Legislature(2001 - 2002)
01/31/2002 03:30 PM STA
* first hearing in first committee of referral
= bill was previously heard/scheduled
= bill was previously heard/scheduled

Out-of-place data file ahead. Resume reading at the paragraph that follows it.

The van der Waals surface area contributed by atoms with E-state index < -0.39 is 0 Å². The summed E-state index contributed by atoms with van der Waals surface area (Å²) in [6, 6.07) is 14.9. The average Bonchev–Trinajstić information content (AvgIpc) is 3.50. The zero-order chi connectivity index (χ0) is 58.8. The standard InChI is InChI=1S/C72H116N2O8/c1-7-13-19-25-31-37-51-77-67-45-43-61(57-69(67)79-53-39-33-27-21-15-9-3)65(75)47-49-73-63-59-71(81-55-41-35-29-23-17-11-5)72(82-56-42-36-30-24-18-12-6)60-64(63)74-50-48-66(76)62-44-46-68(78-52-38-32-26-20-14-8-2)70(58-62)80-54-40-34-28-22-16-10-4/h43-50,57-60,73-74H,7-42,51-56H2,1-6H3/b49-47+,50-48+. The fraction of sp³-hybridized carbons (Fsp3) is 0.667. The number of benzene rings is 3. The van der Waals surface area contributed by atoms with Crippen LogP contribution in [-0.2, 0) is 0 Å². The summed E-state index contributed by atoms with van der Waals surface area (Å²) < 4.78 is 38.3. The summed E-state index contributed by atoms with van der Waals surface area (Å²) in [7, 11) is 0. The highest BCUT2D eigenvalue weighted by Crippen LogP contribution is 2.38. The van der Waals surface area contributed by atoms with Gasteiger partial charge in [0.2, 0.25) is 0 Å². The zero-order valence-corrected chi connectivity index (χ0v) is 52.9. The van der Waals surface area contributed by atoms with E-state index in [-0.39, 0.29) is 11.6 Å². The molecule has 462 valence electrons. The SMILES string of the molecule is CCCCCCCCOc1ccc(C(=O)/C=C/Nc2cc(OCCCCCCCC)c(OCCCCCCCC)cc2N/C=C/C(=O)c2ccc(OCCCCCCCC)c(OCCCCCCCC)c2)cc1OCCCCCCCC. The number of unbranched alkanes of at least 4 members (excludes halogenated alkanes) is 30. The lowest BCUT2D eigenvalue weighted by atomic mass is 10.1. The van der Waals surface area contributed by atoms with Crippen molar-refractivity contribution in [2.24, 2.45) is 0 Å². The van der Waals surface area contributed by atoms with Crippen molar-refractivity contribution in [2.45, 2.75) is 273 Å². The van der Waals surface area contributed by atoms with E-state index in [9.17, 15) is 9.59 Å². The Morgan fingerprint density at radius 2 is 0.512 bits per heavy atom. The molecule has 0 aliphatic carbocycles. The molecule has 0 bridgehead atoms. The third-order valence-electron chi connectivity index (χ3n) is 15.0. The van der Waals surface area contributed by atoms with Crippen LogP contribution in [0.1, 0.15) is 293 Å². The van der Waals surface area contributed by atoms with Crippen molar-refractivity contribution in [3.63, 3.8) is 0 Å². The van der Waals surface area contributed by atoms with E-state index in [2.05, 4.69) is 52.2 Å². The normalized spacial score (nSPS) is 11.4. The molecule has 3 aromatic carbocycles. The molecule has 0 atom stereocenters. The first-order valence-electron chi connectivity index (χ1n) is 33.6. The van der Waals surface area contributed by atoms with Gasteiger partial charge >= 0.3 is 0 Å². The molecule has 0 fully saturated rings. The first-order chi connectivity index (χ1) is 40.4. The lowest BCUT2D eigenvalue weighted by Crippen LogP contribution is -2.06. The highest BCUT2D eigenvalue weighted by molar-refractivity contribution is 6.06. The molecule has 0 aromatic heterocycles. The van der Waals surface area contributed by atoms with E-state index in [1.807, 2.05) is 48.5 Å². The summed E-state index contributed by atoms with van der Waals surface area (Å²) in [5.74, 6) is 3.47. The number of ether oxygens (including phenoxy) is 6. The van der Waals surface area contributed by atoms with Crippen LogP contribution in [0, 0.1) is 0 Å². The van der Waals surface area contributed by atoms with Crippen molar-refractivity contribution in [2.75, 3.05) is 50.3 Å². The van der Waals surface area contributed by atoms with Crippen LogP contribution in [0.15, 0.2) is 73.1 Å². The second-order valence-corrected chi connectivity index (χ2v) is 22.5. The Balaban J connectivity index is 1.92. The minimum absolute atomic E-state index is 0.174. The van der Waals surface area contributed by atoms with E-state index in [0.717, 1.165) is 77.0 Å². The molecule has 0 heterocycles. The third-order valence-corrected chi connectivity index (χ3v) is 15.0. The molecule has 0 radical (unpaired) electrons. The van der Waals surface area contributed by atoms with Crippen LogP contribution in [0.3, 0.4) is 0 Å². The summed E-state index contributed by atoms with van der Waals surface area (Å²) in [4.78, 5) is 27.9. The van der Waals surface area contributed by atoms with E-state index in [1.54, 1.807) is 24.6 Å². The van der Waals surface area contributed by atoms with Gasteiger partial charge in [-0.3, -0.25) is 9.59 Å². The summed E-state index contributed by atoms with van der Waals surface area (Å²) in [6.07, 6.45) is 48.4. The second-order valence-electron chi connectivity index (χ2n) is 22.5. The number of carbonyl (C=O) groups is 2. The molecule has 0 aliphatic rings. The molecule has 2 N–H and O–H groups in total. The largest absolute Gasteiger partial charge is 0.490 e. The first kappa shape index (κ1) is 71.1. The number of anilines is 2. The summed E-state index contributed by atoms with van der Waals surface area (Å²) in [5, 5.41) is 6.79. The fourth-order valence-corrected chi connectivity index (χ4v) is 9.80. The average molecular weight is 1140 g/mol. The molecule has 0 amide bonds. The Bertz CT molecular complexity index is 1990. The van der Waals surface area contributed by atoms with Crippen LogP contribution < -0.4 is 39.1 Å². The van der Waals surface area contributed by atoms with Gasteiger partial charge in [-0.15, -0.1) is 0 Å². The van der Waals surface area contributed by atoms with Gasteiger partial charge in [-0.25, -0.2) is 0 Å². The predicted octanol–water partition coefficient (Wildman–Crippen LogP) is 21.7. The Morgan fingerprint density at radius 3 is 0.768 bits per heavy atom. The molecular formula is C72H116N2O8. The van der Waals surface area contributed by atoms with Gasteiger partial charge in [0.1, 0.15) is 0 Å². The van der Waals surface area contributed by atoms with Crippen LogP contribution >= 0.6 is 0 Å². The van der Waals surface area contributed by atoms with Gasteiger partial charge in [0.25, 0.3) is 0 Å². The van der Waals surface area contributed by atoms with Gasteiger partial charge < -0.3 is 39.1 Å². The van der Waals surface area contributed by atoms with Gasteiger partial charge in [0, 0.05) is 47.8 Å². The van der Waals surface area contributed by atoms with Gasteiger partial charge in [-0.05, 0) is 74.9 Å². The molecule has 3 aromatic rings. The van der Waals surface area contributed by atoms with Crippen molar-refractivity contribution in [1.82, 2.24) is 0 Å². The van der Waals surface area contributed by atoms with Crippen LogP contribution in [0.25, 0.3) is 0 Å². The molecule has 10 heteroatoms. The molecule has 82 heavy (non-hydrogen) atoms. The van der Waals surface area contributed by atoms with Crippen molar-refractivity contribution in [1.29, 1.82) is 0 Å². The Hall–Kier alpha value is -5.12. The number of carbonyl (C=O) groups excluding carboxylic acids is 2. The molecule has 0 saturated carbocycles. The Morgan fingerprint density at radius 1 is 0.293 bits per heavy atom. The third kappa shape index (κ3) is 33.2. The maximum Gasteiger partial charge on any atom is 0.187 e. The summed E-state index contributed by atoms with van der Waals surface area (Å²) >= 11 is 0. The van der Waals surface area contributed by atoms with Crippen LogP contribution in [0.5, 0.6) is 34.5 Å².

ALASKA STATE LEGISLATURE SENATE STATE AFFAIRS COMMITTEE January 31, 2002 3:30 p.m. MEMBERS PRESENT Senator Gene Therriault, Chair Senator Randy Phillips, Vice Chair Senator Rick Halford Senator Ben Stevens Senator Bettye Davis MEMBERS ABSENT All Members Present COMMITTEE CALENDAR SENATE BILL NO. 235 "An Act relating to emergency and disaster relief forces as state employees for purposes of workers' compensation benefits; relating to the Emergency Management Assistance Compact and the implementation of the compact; and providing for an effective date." MOVED CSSB 235(STA) OUT OF COMMITTEE SENATE BILL NO. 236 "An Act making supplemental and other appropriations for homeland security; and providing for an effective date." HEARD AND HELD SENATE BILL NO. 237 "An Act relating to civil defense and disasters; and providing for an effective date." SCHEDULED BUT NOT HEARD SENATE BILL NO. 238 "An Act relating to state plans and programs for the safety and security of facilities and systems in the state; and providing for an effective date." SCHEDULED BUT NOT HEARD SENATE BILL NO. 239 "An Act relating to state employees who are called to active duty as reserve or auxiliary members of the armed forces of the United States; and providing for an effective date." MOVED SB 239 OUT OF COMMITTEE SENATE BILL NO. 240 "An Act relating to the crimes of damaging an oil or gas pipeline or supporting facility, criminal mischief, and terroristic threatening; making conforming amendments; and providing for an effective date." HEARD AND HELD PREVIOUS COMMITTEE ACTION SB 235 - See State Affairs minutes dated 1/24/02. SB 236 - No previous action to record. SB 237 - See State Affairs minutes dated 1/24/02. SB 238 - See State Affairs minutes dated 1/24/02. SB 239 - See State Affairs minutes dated 1/24/02. SB 240 - See State Affairs minutes dated 1/24/02. WITNESS REGISTER Joe Balash Senate State Affairs Staff Alaska State Capitol, Room 121 Juneau, AK 99801-1182 POSITION STATEMENT: Explained the proposed committee substitute for SB 235 Annie Carpeneti Department of Law PO Box 110300 Juneau, AK 99811-0300 POSITION STATEMENT: Explained SB 240 Major General Phil Oates Department of Military & Veterans Affairs PO Box 5800 Ft Richardson, AK 99505-0800 POSITION STATEMENT: Presentation to support SB 236 Del Smith, Deputy Commissioner Department of Public Safety PO Box 111200 Juneau, AK 99811-1200 POSITION STATEMENT: Presentation to support SB 236 Boyd Brownfield, Deputy Commissioner Department of Transportation & Public Facilities 3132 Channel Dr. Juneau, AK 99801-7898 POSITION STATEMENT: Presentation to support SB 236 Brad Thompson, Director Risk Management Department of Administration PO Box 110200 Juneau, AK 99811-0200 POSITION STATEMENT: Answered questions on SB 236 Jay Livey, Deputy Commissioner Department of Health & Social Services PO Box 110601 Juneau, AK 99801-0601 POSITION STATEMENT: Presentation on SB 236 Mike Conway, Department of Environmental Conservation 410 Willoughby Juneau, AK 99801-1795 POSITION STATEMENT: Answered questions on SB 236 Wayne Rush Department of Military and Veterans Affairs P.O. Box 5750 Ft. Richardson, AK 99505 POSITION STATEMENT: Testified on SB 236 ACTION NARRATIVE TAPE 02-4, SIDE A CHAIRMAN GENE THERRIAULT called the Senate State Affairs Committee meeting to order at 3:30 p.m. Present were Senators Davis, Stevens, Phillips and Chairman Therriault. Senator Halford arrived after the meeting began. The first order of business was SB 235. SB 235-EMERGENCY MANAGEMENT ASSISTANCE COMPACT JOE BALASH, staff to the Senate State Affairs Committee, explained the work draft (C version) incorporates the technical amendments requested at the previous meeting. The first appears on page 2 and the second occurs on page 10. The final change comes in response to a question raised concerning the activities a volunteer would be engaged in and whether or not that individual would be covered by the state's worker compensation program in the event of injury or death. Wording on page 2, lines 13 and 14 clarifies that the volunteer is providing emergency services that were requested by the Department of Military and Veteran's Affairs for that emergency. CHAIRMAN THERRIAULT reminded members the question raised previously concerned freelance services versus services that were formally requested for a specific emergency. This establishes that such freelance services will not be covered under state worker compensation. SENATOR PHILLIPS asked if the changes would impact the fiscal note. MR. BALASH said they would not. CHAIRMAN THERRIAULT added the final change should prevent fiscal impact. He asked for a motion to accept the C version of SB 235 as the working document. SENATOR PHILLIPS moved the C version as the working document. There was no objection. CHAIRMAN THERRIAULT asked if there were any further amendments to come before the committee. There were none. He asked for the will of the committee. SENATOR PHILLIPS moved CSSB 235(STA) and attached fiscal note from committee with individual recommendations. There being no objection, CSSB 235(STA) moved from committee. SB 239-STATE EMPLOYEES CALLED TO MILITARY DUTY CHAIRMAN THERRIAULT announced there were no outstanding questions from committee members and there were no requests for amendments from any agencies. He then asked committee members whether they had any questions and they did not. He asked for the will of the committee. SENATOR PHILLIPS moved SB 239 and attached fiscal note from committee with individual recommendations. There being no objection, SB 239 moved from committee. SB 240-TERRORISTIC THREATENING/PIPELINE DAMAGE CHAIRMAN THERRIAULT announced there was a proposed committee substitute (CS) before the committee and a request from the departments to consider additional language. He asked for a motion to adopt the \C version as the working document. SENATOR DAVIS moved to adopt the \C version of SB 240 as the working document. There was no objection. CHAIRMAN THERRIAULT asked Annie Carpeneti to explain the proposed amendment. ANNIE CARPENETI from the Department of Law explained the amendment before the committee was the result of additional conversations among state attorneys general who are identifying areas of the law that should be strengthened to provide for adequate response to crimes committed by terrorists. The first is an amendment to the conspiracy laws to add three new target crimes to the present law. These additions are: 1. Conspiracy to intentionally cause damage to an oil or gas pipeline or supporting facility. 2. Terroristic threatening by conspiring to send a dangerous substance such as anthrax or an imitation substance to another person. 3. Conspiring to commit criminal mischief in the first degree such as tampering with an oil or gas pipeline or supporting facility. The second suggestion would provide amendments to the statutes addressing murder in the first degree. It adds: 1. Intentionally causing damage to an oil or gas pipeline that directly results in the death of a person. 2. Committing terroristic threatening in the first degree and in the course of or furtherance of the offense or in immediate flight from that offense, the death of a person is the direct result. CHAIRMAN THERRIAULT asked for clarification of, "death during flight from the scene." MS. CARPENETI explained it refers to perpetrators fleeing the scene. It does not apply to one victim fleeing the scene who happens to run over another fleeing victim. CHAIRMAN THERRIAULT then asked for clarification of, "a direct result of." MS. CARPENETI replied it must happen in the course of or furtherance of the underlying crime. It can't be an accidental crime that's unconnected to the actions of the person perpetrating the underlying felony. CHAIRMAN THERRIAULT said the meaning of, "a direct result" is clear if a pipeline facility is blown up and a worker is killed in the explosion, but what about an individual that has a heart attack? MS. CARPENETI said if the individual is at the scene and has a heart attack as a result of being present and under the stress of the explosion then the law would apply. However, it would not apply to injured or killed firefighters who would come to put out the fire because that wouldn't be in the course of or furtherance of the felony. CHAIRMAN THERRIAULT asked if there would be a connection if a bomb struck the Capitol Building and an individual in the State Office Building next door died of a heart attack. MS. CARPENETI said it probably would not apply here because it would not be in the course of the explosion in the Capitol Building. MS. CARPENETI said the last item covered in the amendment came as a suggestion from the legislative attorney, Jerry Luckhaupt, and may have been addressed in the CS. It is for terroristic threatening in the first degree to apply to real or imitation biological or chemical substances. CHAIRMAN THERRIAULT said it was not covered in the CS and advised committee members the bill wording said, "an imitation substance." MS. CARPENETI established if a real substance such as anthrax was sent and no one was harmed it wouldn't apply so the amendment makes the repair. CHAIRMAN THERRIAULT noted section 2 of the CS creates a new category of conspiracy and he questioned why this wasn't incorporated into the existing statutes on conspiracy. MS. CARPENETI pointed out it isn't referring to conspiracy but criminal mischief by damaging an oil or gas pipeline or supporting facility. She explained they brought this up to criminal mischief in the first degree as a separate crime because it is only one act, not a series of acts. They could have incorporated this into existing statutes and had criminal mischief in five degrees rather than four degrees, but doing so would require changing all the other statutes. Additionally, such a change would be cause for some confusion in law enforcement because criminal mischief in the first degree, which is now a class B felony, would change to a class A felony. CHAIRMAN THERRIAULT announced his intention to continue working with the legal department to address the drafting choice on section 2. SENATOR PHILLIPS expressed the same concern. CHAIRMAN THERRIAULT thought the final document would be ready next week. CSSB 240 was held in committee. SB 236-HOMELAND SECURITY APPROPRIATIONS CHAIRMAN THERRIAULT advised committee members he intended to walk through the bill sections but would not pass it out of committee that day. He asked Major General Phil Oates to make the introduction. MAJOR GENERAL PHIL OATES, Adjutant General for Alaska and Commissioner for the Department of Military and Veterans Affairs, testified as the chairman of the Disaster Policy Cabinet (DPC). He said representatives from the following five sub cabinets would give reports on terrorism preparations and requirements from their perspectives: 1. Security Overall: Del Smith, Department of Public Safety (DPS) 2. Energy Security: Del Smith, DPS 3. Information Technology Protection: Dan Spencer, Department of Administration (DOA) 4. Transportation Security: Boyd Brownfield, Department of Transportation and Public Facilities (DOT/PF) 5. Domestic Preparedness and Consequence Management: Jay Livey, Department of Health and Social Services (DHSS), Mike Conway Department of Environmental Conservation (DEC), Wayne Rush, Department of Military and Veterans Affairs (DMV) He recognized Mike Mitchell from the office of the Attorney General, Navy Captain Gary Klink who is the Alaska Defense Coordinating Officer, and John Pennington the FEMA director for region 10. He gave a brief summary of the meeting with President Bush and the head of Homeland Security, Governor Tom Ridge. Every state was invited to send their Homeland Security point of contact person to the briefing. Governor Ridge warned, "The threat of terrorist attacks and significant terrorist attacks against our nation is now a permanent part of our lives." Identification of individual points of contact has been helpful as states develop their plans. The immediate task at hand is to develop a comprehensive multi-year strategy with FEMA coordinating preparations, tasking and applications for training and exercises. They will be the agency to work with for both preparation for and recovery from attack. Key first steps are: · Build up of public health capacity · Reinforce security and commerce across borders with Canada and Mexico · Establish a language of alert to allow more specific warnings to citizens · Develop protocols to deal with large events The following principles are driving the policy process for the national security strategy. 1. Securing the homeland 2. Spending well 3. Building a package to raise Homeland Security to a permanent high level 4. Partnerships The key elements of the Homeland Security strategy: · A national and comprehensive approach · Established priorities, goals and missions · A cross cutting budget plan · A comprehensible clear and not too long strategy Following are the new national alert or threat warning levels · Critical is the highest level · Serious · Alert · Ready is the base level. Previously "normal" was the base level but there is no longer a normal. The Alaska Office of Homeland Security will build the mechanisms for who dictates those threat levels and who is responsible at private and public levels to determine who responds and how they respond. His assessment is that Alaska is in good shape but it is not prepared to deal with the weapons of mass destruction events. To the frequently asked question, "Is there a threat to Alaska?" he responds: · We can be attacked collaterally without being attacked directly. An anthrax or smallpox incident would be such an attack. · Our oil infrastructure is significant to Alaska and the nation and it has points that are vulnerable. · Homegrown high explosive events such as Oklahoma City are likely SENATOR PHILLIPS asked whether all 50 states were represented. MAJOR GENERAL OATES said participants included all 50 states, territories and the District of Columbia. 4:05 p.m. MAJOR GENERAL OATES showed a video on terrorism. 4:12 p.m. MAJOR GENERAL OATES told committee members the DPC is asking legislators for not just the appropriation but also for help in determining the level of risk the state is willing to take. Although a weapons of mass destruction (WMD) event is unlikely in Alaska, the consequences of such an event could be greater than the consequences of every event that has happened since statehood. To deal with such an event they have tried to develop capability and capacity that covers the entire spectrum of emergency management. The Disaster Policy Cabinet used the following process to determine monetary allocations to deal with WMD and protection of the citizenry: · Established five sub-cabinets who met and prepared a report to the Governor · The Governor approved the report · Legislators received a list of bills for statutory changes and appropriations The principles established to guide efforts of the Disaster Policy Cabinet were: 1. Develop things to strengthen existing programs particularly those that protect and save lives. 2. Improve capabilities for responding to all emergencies 3. Identify and protect assets of national and statewide importance 4. Maintain continuity of government operations at all times. 5. Reinforce first responder capabilities 6. Use deployable resources to augment areas with inadequate capabilities 7. Maintain an appropriate balance between security and individual freedom 8. Maintain the ability to communicate at all times 9. Maximize the use of existing or anticipated federal programs and grants 10. Share costs at all levels both public and private Key assets in Alaska that need to be protected are listed in the report and range from: · Utilities and protecting water sources · Protecting cruise ships and gatherings of tourists · Protecting strategic position on the Pacific Rim · Protecting military infrastructure and growing programs · Protecting key state and federal buildings The cabinet recognizes: · There is no specific threat that exists against Alaska currently that requires calling out a greater level of protection but that could change at any time. · The less protected you are, the more obvious you become as a target. Terrorist history is attacking targets that are less well protected. · Terrorists are able to share and send information and mass rapidly. · There are good interagency processes. · The most likely attacks would be high explosive. · Chemical, biological, nuclear and radiological attacks are less likely but more catastrophic. What are the practiced procedures in place now for a strong response to an emergency? 1. A strong Office of the Governor 2. An Adjutant General who is also the emergency manager 3. A federal response plan that is reinforced from national, st 4. A Disaster Policy Cabinet that meets and gives the governor and legislature coordinated recommendations on how to respond with resources currently in possession 5. The governor is able to declare a state disaster then ask for federal disaster designation 6. There is a State Emergency Operations Plan to cover primary and supporting departmental responsibilities 7. There is a State Emergency Coordination Center open 365/24/7's and a State Emergency Response Commission 8. There are hazardous materials working groups that can be deployed throughout the state 9. First responder money will provide level A HazMat units for Juneau and Valdez and police will receive level B protection 4:20 p.m. TAPE 02-4, SIDE B The Emergency Management Assistance Compact (EMAC) partners with all states. It puts resources on a duty roster basis so you know where you are in the queue to help other states and have mechanism where those resources are paid for and you're not responsible for any of the actions while they respond. A state may also keep those resources in state if there is an ongoing emergency there. The National Guard offers a unique ability to respond to an emergency. It is uniquely postured and situated for critical site defense for operations in hazardous material and to have a WMD civil support team The general State of Alaska priorities that flowed from DPC findings: · The ability to respond depends on a strong public safety capability · Public health, pharmaceutical and laboratory capability is inadequate for a large air disaster much less a WMD event · Need the ability to deploy civil, government and military resources st · Need better training program and equipment for 1 responders · Need to continue improving communication systems The Office of Homeland Security is needed to get programs up and running. · This office is not a permanent addition to the state infrastructure. · This office provides a dedicated effort to get federal funding, grants and first responder money and not compete with emergencies that are handled on a day to day basis. · The office has a director at the senior level and individuals from the key departments. · This office will conduct a survey of key entities so the state will comply with the nationally designated warning systems. They will identify who is there to protect at each level of threat and who has the authority to identify threats and call up a higher level of protection. · It will provide procedures for who to call, how to respond and how to practice or train. MAJOR GENERAL OATES asked for direction to facilitate the deliberations on this important issue. CHAIRMAN THERRIAULT asked if the points made were from the entire list or just the prioritized list that came through in the form of the Governor's bills. MAJOR GENERAL OATES said the list includes the most urgent priorities and the recommendations for the longer term. They have established the State of Alaska priorities and these are "cross walked" with the actual physical requirements and the requests that they are presenting. CHAIRMAN THERRIAULT then asked about notes in the spreadsheet margins that say, "may need legislation." He advised a fiscal note should be attached to a piece of legislation. MAJOR GENERAL OATES said they would probably be addressed line by line during the next meeting. They do have the full budget submission backing up the spreadsheet that is included to give more information on each of the requirements. CHAIRMAN THERRIAULT asked how much had been incorporated into the 2003 budget discussions. MAJOR GENERAL OATES said this is a stand-alone package and is not included in the Governor's budget. SENATOR PHILLIPS asked whether there are any other states that are better prepared than Alaska. MAJOR GENERAL OATES replied the actions taken to date put Alaska at the head of the list, but Alaska has some unique challenges due to size and geography. SENATOR PHILLIPS then asked if anyone has looked at the Israel model. MAJOR GENERAL OATES said that's a great observation. Their procedures work well but they have more controls on freedoms than in the United States. SENATOR PHILLIPS said his point is that he wants to know whether their criteria for program development for self-defense has been examined and are those findings applied here. MAJOR GENERAL OATES said from his experience it is. It is clear we need to learn from their experience. CHAIRMAN THERRIAULT called for the first agency report. 4:30 p.m. PUBLIC SAFETY AND ENERGY SECURITY DEL SMITH, Deputy Commissioner of the Department of Public Safety, said his subcommittee report covers overall security and security in the energy industries. Their considerations focused upon the Alyeska Pipeline, the infrastructure at its terminus and the infrastructure located for the production on the Slope. They involved both state officials and private pipeline security personnel in their discussions. As a result of their discussions, there is now a checkpoint on the Dalton Highway south of the Yukon River Bridge that provides needed security at a vulnerable point on the pipeline. They focused primarily on national level implications for disasters or attack and determined the economic impact of losing the pipeline is most critical. There are production facilities on the Kenai Peninsula and other areas of the state where private companies provide most of the security resources. State troopers and local police augment those forces in times of concern. One of their recommendations was to ensure that the border points manned by the federal government have continuous T-1 telephonic dial-up capabilities to the national database for checking identities. They asked for additional state trooper personnel and equipment because there weren't the resources available in Anchorage on September 11 to respond to any emergency beyond that already identified. They tried to determine points of national concern and security for Alaska and provide protection by: 1. Screening those who come into the state through INS 2. Establishing stations to practice with the military, FBI and others to respond to attacks on the pipeline 3. Supplementing pipeline security and the corridor and other areas of the state by having people who can respond CHAIRMAN THERRIAULT asked about the recommendation listed on page 6 to add one civilian member to a permanent post south of the Yukon River Bridge on the Dalton Highway. MR. SMITH explained this would be a post whose responsibility covers the entire pipeline corridor and this position would provide the clerical support. CHAIRMAN THERRIAULT then asked if there was justification, other than simply increased presence, for adding six constables, 20 village public safety officers (VPSOs). MR. SMITH replied they have tried to work with the Alaska State Troopers to establish a three-tier approach to law enforcement outside of cities. The VPSOs are the most local and are the first responders in many parts of Alaska. CHAIRMAN THERRIAULT then commented he can see justification for the level B HazMat suit request for existing personnel, but not for increases in areas that aren't readily identified as areas of weakness. SENATOR DAVIS asked for an interpretation of total costs. MR. SMITH said the totals listed cover the requests for personnel for 2002 and 2003. There were no additional public safety questions. 4:45 p.m. TRANSPORTATION SECURITY BOYD BROWNFIELD, Deputy Director for Operations for the Department of Transportation (DOT), informed members the following important aviation fundamentals have not changed since September 11 and are unlikely to do so. 1. Basic FAA process, regulations and funding programs are unchanged. 2. FAA concerns for airport safety, security, maintenance and operation, management and staff proficiency requirements are unchanged. Security and safety now clearly share priority one. The FAA has instituted many new, unfunded mandates demanding rapid response without regard to specific funding mechanisms or paybacks. They issued narrow parameters for the use of National Guard assets severely limiting airport managers to properly manage airport resources. There were significant increases in demand for more law enforcement officers (LEOs) that were not available and not funded. DOT has worked with the FAA to gain authorization for more liberal use of National Guard troops at airports, to obtain a waiver from both the 300-foot no use offset in front of all rural airports and the requirement that LEOs be physically present at the rural airports. DOT must consider that rural airports could be viewed as a weak link whereby terrorists could enter into the secure side of the national airport system to position for an attack to a more lucrative target. The Alaska Marine Highway and Alaskan road and bridge security and safety considerations are similar to aviation requirements. Vulnerabilities are being assessed and federal funding is being vigorously pursued. The Homeland Transportation subcommittee has three sub groups. 1. Surface transportation including highways, bridges and railroad 2. Aviation including Ted Stevens Airport, Fairbanks International, and the rural airports 3. Marine highway system including the Alaska Marine Highway, ports and harbors and cruise ship security Each subgroup focused on five particular issues. 1. Status of existing assets 2. Security currently in place 3. Vulnerability aspects 4. Establishment of security priorities 5. Long and short range recommendations for increased protection Common themes across subgroups: 1. Prevention 2. Mitigation 3. Preparedness and contingency planning 4. Communication 5. Emphasis on security 6. Training The final report explains the transportation security sub-cabinet efforts and conclusions in detail and has all the recommendations that they made. DOT is taking on a high level, high visibility, proactive and responsive security role that, prior to September 11, was of minor consequence. There is a clear need for it to have a single focus point to address, coordinate and integrate the security measures of all transportation modes throughout the department and coordinate with others such as Alaska Airlines. SENATOR PHILLIPS asked what protection is provided for the Port of Anchorage, the railroad and Elmendorf. MR. BROWNFIELD replied they have been working with the Port of Anchorage and it is a high priority. SENATOR PHILLIPS expressed his opinion that protection of that area is second in importance only to the pipeline. TAPE 5, SIDE A 5:10 p.m. CHAIRMAN THERRIAULT asked for information on purchasing short- term war risk insurance because current insurance doesn't cover terrorist attacks. MR. BROWNFIELD explained this isn't insurance on assets rather it is liability insurance. INFORMATION TECHNOLOGY PROTECTION BRAD THOMPSON, Director of Risk Management Division for the Department of Administration, explained war risk is a label used for the two insurances directly affected by the September 11 terrorist attack. The State of Alaska self-insures the normal and known anticipated loss and then acts as an insurer by reinsuring for catastrophic protection. Prior to 9/11, the state purchased $500 million in limits of liability insurance annually to protect for the ownership and operation of aircraft, airports and spaceport. Aviation policies carry an exclusion for acts of vandalism and terrorism that are normally endorsed back. On the endorsement is a clause that the underwriter has the right of cancellation upon seven days notice. On September 17 the state received notice of such cancellation for both aviation and marine protection. Other policy forms were not affected and as yet have no exclusion for those types of events. They have since purchased back the liability coverage they had prior to September 11. The marine policy has hull and machinery coverage as well as protection and indemnity coverage for crew and passenger injuries. Component costs are shown in the breakouts under the DOT payments for 2002 and estimations for 2003. 5:15 p.m. DOMESTIC PREPAREDNESS AND CONSEQUENCE MANAGEMENT JAY LIVEY, Deputy Commissioner for the Department of Health and Social Services, stated he is co-chair on the consequence management sub-group that examined biological and bio-terror events. Identifying that a bioterrorist attack is occurring is not always obvious and therefore some of the consequences are different. They established the following objectives: 1. Mount a coordinated response to terrorist attacks from all levels of government. 2. Have sufficient trained personnel at the state and local level to respond to an attack. 3. Have a reliable communication system to support response to a terrorist attack. 4. Provide state and local first responders with material and equipment they need to safely and effectively respond. 5. Provide local and state responders and emergency planners the opportunity to practice coordinated responses to attacks. Strategies developed to attain objectives: 1. Recognized the need for quick action to expand the state's response capability with regard to hazardous materials response. a. Recommended the complete training and outfitting of the rd National Guard 103 HazMat Unit for statewide deployment. 2. Recognized the need for reliable and rapid communication system particularly for health care providers and first responders. a. Complete Alaska Health Alert Network b. Phase in the implementation of the Alaska Land Mobile Radio System 3. Recognized the holes in the Public Health system that needed to be filled to respond to a bioterrorist attack. a. Additional Public Health nursing, laboratory, epidemiological support b. Identify the characteristic of any disease and plan a response to that disease c. Measure whether the plan is having any mitigating effect 4. Recognized the need to do more training of first responders, local law enforcement and firefighters and to test all systems. 5:27 p.m. SENATOR PHILLIPS asked whether they are coordinating with local governments on water source and identifying potential weak spots. MIKE CONWAY, Director of Statewide Public Service Division with the Department of Environmental Conservation, replied it is a federal, state and locally coordinated effort with the water utility as the primary floor for security protection. They are hoping to receive federal funds to conduct drinking water source protection risk assessments. The Department of Natural Resources is working with the Municipality of Anchorage because it has the biggest surface water source. SENATOR PHILLIPS asked what is being done now. He used the AWWU Eklutna Water Project as an example because it provides "about 90 percent of the water for most residents in Alaska." MR. CONWAY said Eklutna Lake is under increased security efforts by the municipality and federal mandates have also targeted that source for stepped up measures. SENATOR PHILLIPS stressed time is of the essence and he would like to see timelines established. Eklutna Lake simply illustrates the problem. WAYNE RUSH, Division of Emergency Services with the Department of Military and Veterans Affairs (DMVA), stated the number one priority for the state is the creation of the Office of Homeland Security staffed with representatives from DMVA, DEC, DNR, HSS TRA, Public Safety and Administration. Questions about prioritization and coordination of effort highlight the need for this office. The core duties of the Homeland Security Office are: · Assist intelligence analysis and dissemination · Maintain a specific threat assessment · Develop protocols to respond to weapons of mass destruction events · Work with the national office of Homeland Security and the many other federal agencies involved with that office such as FEMA, DOD, DOJ, Coast Guard, FAA, CDC, FBI · Provide the governor expert Homeland Security advice · Coordinate WMD planning, training and exercises · Develop program budgets and manage WMD terrorism Homeland Security grants · Provide a single Homeland Security communications conduit · Develop and review legislative actions and proposals · Establish and disseminate threat level criterion procedures · Assist utilities and other infrastructure with security assessments The Disaster Policy Cabinet envisioned the office as transitory with its continuing requirements handed off to the Division of Emergency Services. At the close of his report he stressed the continued need to keep the State Emergency Coordination Center on an operational 365/24/7 schedule. It's imperative in light of the terrorist threat to Alaska and the country and was amply demonstrated during the September 11 disaster and subsequent bioterrorism incidents. CHAIRMAN THERRIAULT held SB 236 in committee. CHAIRMAN THERRIAULT adjourned the meeting at 5:35 p.m.